Muku Japanese Ramen – Calgary, AB


Muku Japanese Ramen
326 14th St. NW
Calgary, AB
Tel: (403) 283 6555

Muku Japanese Ramen on Urbanspoon

Discovering that the first ever, Calgary-based restaurant specializing in only Japanese Ramen had opened for business, I knew that I had to make a visit to eat at Muku on my recent Alberta trip.  By reading third party reports and through discussions with friends who have already eaten here or knew something about it, I had built up some expectations ahead of time.  Although I am someone who has had hundreds of varying bowls of ramen in Japan, I do not consider myself a full fledged “rameniac”, but do feel that I’ve accumulated enough ramen experiences over the years to allow me to accurately evaluate if it meets a certain standard of what you would expect from a really good bowl in Japan – especially the tonkotsu variety which is a personal favorite.

Muku has taken over the former Globefish location, that gave rise to the growing fushion maki revolution that seems to dominate the scene these days.  Two and a half years since first opening its doors (including the birth of a second outlet), it appears that a larger and more spacious location for restaurant number one was required and fortunately for the owners, they were able to take over a building right next door.  But what to do with the old location?  Turn it into a new concept (for Calgary anyways), and see if a stand alone ramen shop can survive.  Their journey has just begun.

Introducing Muku’s Tonkotsu Ramen.  Relatively low to mid-range consistency broth in terms of its richness.  The oily component of it was quite noticeable, and it didn’t have the white flecks of fat that you’d see at say Kintaro in Vancouver.  The range in which you can prepare the base broth using pork bones can result in varying textures and consistencies, so there is no “right” or “wrong” here, just different levels.  The resulting mix comes down to your personal preference.  Having said that though, there is one consistent element – that is the flavor of the broth.  Ideally, the finished soup should be one that is complex, creamy with distinct scents and taste properties derived from the long cooking process involving the pork bone and marrow.  Here at Muku, this is where it was weak in my opinion, and the general oiliness made it seem even more “watered” down in trying to compensate for the absence of a multi-dimensional flavor.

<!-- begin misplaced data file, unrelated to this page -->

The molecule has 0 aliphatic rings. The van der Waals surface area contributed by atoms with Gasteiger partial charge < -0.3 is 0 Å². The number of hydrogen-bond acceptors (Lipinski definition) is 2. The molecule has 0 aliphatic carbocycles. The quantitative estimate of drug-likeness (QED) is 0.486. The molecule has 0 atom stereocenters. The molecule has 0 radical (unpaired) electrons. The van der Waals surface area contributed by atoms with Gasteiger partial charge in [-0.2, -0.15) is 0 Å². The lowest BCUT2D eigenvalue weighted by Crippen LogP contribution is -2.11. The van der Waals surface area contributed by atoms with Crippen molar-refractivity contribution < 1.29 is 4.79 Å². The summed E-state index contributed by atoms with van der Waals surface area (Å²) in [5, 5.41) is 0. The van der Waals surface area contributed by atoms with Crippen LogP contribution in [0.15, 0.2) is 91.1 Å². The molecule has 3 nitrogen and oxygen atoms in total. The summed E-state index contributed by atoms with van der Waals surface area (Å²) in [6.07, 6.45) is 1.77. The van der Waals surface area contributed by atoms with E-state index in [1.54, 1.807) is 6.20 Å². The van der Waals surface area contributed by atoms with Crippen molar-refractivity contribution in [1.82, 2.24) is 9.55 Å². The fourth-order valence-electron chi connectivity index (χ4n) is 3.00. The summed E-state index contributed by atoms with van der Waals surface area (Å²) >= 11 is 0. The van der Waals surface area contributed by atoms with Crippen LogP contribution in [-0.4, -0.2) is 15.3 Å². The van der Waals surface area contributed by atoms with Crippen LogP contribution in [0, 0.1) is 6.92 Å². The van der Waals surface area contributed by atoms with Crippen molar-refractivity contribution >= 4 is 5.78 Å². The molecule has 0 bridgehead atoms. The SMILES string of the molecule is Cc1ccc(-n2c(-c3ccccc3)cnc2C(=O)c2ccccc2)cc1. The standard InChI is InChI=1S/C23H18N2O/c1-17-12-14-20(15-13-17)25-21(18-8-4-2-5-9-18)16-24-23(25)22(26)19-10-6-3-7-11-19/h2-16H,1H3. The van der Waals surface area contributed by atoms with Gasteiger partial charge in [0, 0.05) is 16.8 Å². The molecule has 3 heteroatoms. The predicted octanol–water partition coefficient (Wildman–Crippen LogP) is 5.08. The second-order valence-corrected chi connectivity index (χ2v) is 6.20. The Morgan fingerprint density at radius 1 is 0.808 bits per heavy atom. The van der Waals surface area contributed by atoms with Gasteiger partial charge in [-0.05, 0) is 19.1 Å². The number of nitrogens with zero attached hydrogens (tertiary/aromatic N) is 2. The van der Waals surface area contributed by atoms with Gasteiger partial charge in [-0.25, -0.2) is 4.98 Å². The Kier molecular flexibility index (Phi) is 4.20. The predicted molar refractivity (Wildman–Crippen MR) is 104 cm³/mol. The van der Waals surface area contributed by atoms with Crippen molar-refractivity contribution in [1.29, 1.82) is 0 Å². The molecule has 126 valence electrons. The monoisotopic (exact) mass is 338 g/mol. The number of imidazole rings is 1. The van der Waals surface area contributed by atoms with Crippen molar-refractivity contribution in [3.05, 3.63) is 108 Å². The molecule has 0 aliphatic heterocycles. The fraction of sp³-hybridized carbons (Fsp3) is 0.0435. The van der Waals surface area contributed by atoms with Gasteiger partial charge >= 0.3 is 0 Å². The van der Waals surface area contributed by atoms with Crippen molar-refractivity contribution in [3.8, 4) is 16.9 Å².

The noodles, granted what you can source in Canada, is limited and their choice wasn’t all that bad.  They were cooked, or rather on the undercooked side or katamen.  I wish they would give you some options as they do in Japan on how you’d like to have your noodles done, as Muku’s was a bit less cooked than I would prefer.  It would be fine if they were of a more thinner variety as they would soften while in the broth while eating, but this was not the case here.  Again, this is personal preference.

Next, the toppings.  As you can see in the visual above, there were some slices of chashu, as well as some smaller chopped bits that were a bit leaner.  I must say I’d never seen this dual cut of chashu before in a bowl of tonkotsu ramen.  It stuck me as odd.  Then there were the two pieces of baby corn, again an oddity.  I would much rather prefer some fresh cob corn, but only in a miso ramen soup as it is just not a usual occurrence in tonkotsu broths.  Finally the slices of ordinary sushi gari -  another unorthodox twist.  They really should have beni shoga that you find at Menya in Vancouver, for the reasons I listed in that post.  In terms of authenticity, its like replacing butter with margarine in a pastry recipe.

My dining companion had the Miso Tonkotsu Ramen.  Probably one of the least mainstream pairings of the four base broths you find in ramen, but it does exist in some parts.  Unfortunately, Muku’s take on it really blew me away (in a negative way).  For a premium over the regular Tonkotsu Ramen, you get a single dollop of miso paste!  Now if you have had a proper miso-based ramen before in your lifetime, you know very well that it is supposed to be incorporated into the broth, adding more body and depth of flavor.  In terms of balance, it should be slightly on the side of the tonkotsu, but clearly in greater proportions than what this drop could do here.  The way it was lying on top of everything like that dreaded spicy sauce that many people put on their creative sushi rolls, just about made me wish there were some heavy handed ramen policemen, who could charge them with this injustice to the ramen world.

Given the unsteady reports of customers coming in, including many who still confuse this place as serving more than just ramen and step inside only to walk out (some of them no doubt still confusing it for Globefish) or those out there that think that they need to add other “noodles” to the menu, ala soba or udon (which is another insane proposition I won’t get into as I can already feel the Ramen Gods have had enough suffering), I think a hard challenge lies ahead for Muku.  That is to increase awareness among the masses and educate customers as to the finer details and appeal of ramen.  Will it one day line up on the podium with the likes of Japanese staples such as sushi and tempura in the West?  Time will only tell.